Words by Sean Moeller, Illustration by Johnnie Cluney, Recording engineered by Patrick Stolley
There doesn't seem to be much that could help today and Clap Your Hands Say Yeah aren't helping much, though I can't say that I really wanted them to. It's better that they do what they do, rather than do something that might be a compromise. It's sort of been their thing all along, anyway - the whole doing their thing thing. It could just be that the pollen counts are through the roof - a spring come early. It could just be all those buds on the trees popping open like allergic demons are to blame for the sour mood and the desire to just give up and sleep all day. There's been a painful inability to focus on anything that demands it. It feels like the day's much worse than it actually is, but there's a dread of the insane work that needs to be done on the yard and a fence that needs fixing. Somehow, a winter that never happened was still able to wreck havoc on things I've never had to think about before. It's the opposite of domestic bliss and somehow there's an unflattering amount of sleep deprivation that's piled up and hitting all at once. It's being worn down and worn out. It's not knowing what the fuck is going on. It feels like it's mounting and it feels like it's set in for a while.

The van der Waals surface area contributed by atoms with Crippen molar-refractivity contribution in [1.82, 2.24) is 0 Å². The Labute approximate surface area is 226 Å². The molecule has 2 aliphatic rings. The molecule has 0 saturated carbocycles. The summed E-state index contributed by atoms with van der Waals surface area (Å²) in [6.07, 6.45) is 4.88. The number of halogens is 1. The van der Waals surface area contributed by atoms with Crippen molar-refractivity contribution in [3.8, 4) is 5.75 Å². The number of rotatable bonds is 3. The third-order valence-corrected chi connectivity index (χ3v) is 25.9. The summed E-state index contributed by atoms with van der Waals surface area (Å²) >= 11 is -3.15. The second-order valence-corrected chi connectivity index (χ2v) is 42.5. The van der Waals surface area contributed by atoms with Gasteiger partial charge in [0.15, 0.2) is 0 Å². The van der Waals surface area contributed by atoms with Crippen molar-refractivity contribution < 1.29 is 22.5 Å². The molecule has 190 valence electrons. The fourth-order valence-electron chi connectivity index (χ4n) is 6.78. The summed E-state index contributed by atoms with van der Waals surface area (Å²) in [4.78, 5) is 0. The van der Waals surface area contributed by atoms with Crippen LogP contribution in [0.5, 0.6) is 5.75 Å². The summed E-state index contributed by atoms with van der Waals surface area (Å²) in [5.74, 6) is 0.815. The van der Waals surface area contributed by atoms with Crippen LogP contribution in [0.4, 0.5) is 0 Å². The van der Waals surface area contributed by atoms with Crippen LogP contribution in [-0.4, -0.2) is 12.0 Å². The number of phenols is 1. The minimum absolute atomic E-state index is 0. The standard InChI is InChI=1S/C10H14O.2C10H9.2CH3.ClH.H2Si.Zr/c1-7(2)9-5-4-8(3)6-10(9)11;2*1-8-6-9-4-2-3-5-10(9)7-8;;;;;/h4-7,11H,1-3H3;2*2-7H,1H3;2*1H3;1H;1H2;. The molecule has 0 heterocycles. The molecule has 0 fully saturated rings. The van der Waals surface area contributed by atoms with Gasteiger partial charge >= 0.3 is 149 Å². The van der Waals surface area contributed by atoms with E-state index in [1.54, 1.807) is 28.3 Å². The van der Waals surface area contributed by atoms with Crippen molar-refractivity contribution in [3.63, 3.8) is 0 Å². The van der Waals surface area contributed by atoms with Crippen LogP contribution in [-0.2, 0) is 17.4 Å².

Considering it some more, maybe Clap Your Hands, and the literate and drowsily emotional tales that Alec Ounsworth writes are helping some. They're typically depressing, but isn't someone else's depressing life always something of an uplifting thing? Watching "The Descendents" last night for the first time, it was hard not to watch Alexander Payne's wonderfully depressing/pseudo brighter note ending story play out and not be taken by the tremendously positive thought that your wife's not being taken off of life support, she wasn't cheating on you with a real estate agent who didn't love her and then the worse emotion that overcomes it all - the mourning of someone you really did love, through it all, despite it all. There's always a lot of shit to deal with and there's strange comfort in hearing about what others are messing with and weighing it against your own issues.
Typical Clap Your Hands Say Yeah characters are those like the ones in "Misspent Youth," a song that wonders about whether or not there's any glory in such days, where sex is traded for drugs and there's a sad amount of regret in all of the bad decisions that are made for minimal good reason. Their songs seem to attach the appropriate amount of pleasure on these decisions, as Ounsworth's understated, pitched-to-suit, nasally monotone brings them across as subtly shamed, but what they are. They carry with them a hangdog mentality as he states, "There's a permanence to the memory of the blues." Ounsworth, guitarist/keyboardist Robbie Guertin, guitarist/keyboardist Lee Sargent, bassist Tyler Sargent and drummer Sean Greenhalgh make staying in a motel feel EXACTLY like staying in a motel. It's this feeling that you're there and you'd rather be somewhere else. You'd rather be in your own bed, but you can't be. It's wasted time and it's loneliness. It's feeling the tatters of reality sinking you a little, diminishing you grain-by-grain. It's the mulling over.
Clap Your Hands Say Yeah Official Site